Editor’s Note: This story is excerpted from Computerworld. For more Mac coverage, visit Computerworld’s Macintosh Knowledge Center.
Mulittouch interfaces are gaining popularity, but little is known about whether the finger flicking done on devices like the iPad or iPhone put undue stress on our bodies.
A team of researchers led by Kanav Kahol of Arizona State University is beginning to study whether long-term use of multitouch devices could lead to musculoskeletal disorders. The team, supported by a $1.2 million National Science Foundation grant, includes computer interaction researchers, kinesiologists and ergonomics experts.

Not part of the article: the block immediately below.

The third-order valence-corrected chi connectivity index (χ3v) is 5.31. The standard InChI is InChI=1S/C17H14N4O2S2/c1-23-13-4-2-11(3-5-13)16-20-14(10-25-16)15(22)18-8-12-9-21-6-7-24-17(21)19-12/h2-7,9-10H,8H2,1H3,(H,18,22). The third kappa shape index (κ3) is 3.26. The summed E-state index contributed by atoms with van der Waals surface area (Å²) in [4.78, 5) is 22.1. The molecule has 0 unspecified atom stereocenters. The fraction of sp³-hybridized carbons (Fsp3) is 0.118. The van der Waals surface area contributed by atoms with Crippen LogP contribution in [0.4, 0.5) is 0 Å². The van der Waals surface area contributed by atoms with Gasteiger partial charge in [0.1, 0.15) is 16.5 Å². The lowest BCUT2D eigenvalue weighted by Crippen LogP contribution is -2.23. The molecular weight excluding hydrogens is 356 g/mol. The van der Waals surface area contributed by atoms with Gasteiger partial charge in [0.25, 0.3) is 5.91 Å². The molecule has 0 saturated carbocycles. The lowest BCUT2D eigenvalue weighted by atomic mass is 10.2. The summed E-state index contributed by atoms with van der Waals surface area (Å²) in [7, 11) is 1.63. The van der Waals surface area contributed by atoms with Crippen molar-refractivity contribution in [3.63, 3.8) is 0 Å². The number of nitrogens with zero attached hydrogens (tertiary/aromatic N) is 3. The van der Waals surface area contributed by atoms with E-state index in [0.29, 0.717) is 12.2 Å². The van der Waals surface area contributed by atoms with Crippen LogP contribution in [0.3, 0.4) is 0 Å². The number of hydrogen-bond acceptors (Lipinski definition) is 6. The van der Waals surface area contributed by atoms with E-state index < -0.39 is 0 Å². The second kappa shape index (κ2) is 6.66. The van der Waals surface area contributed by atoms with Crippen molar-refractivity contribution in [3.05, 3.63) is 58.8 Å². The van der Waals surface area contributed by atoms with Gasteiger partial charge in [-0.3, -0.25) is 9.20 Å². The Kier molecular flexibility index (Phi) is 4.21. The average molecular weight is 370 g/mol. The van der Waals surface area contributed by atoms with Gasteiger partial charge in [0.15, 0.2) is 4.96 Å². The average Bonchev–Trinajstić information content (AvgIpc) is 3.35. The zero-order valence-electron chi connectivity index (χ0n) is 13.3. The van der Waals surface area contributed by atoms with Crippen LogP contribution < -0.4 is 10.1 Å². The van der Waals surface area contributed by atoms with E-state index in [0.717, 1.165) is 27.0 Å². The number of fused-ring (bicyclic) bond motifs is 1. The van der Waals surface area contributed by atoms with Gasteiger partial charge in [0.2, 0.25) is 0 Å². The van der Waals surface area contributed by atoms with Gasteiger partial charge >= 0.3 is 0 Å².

“Multitouch systems might be great for usability of a device, but we just don’t know what it does to our musculoskeletal system,” said Kahol, an assistant professor in the university’s Department of Biomedical Informatics, in a statement earlier this month.
Initially, users will be fitted with electromyography equipment to measure muscle forces and with cyber gloves to record their hand movements while they interact with multitouch systems. A second phase of the project will involve the development of biomechanical models that show how much stress is created by certain gestures.
“We would then take this data back to the Microsofts, the Apples and other manufacturers so they could use it when they are designing new devices,” Kahol explained in the statement.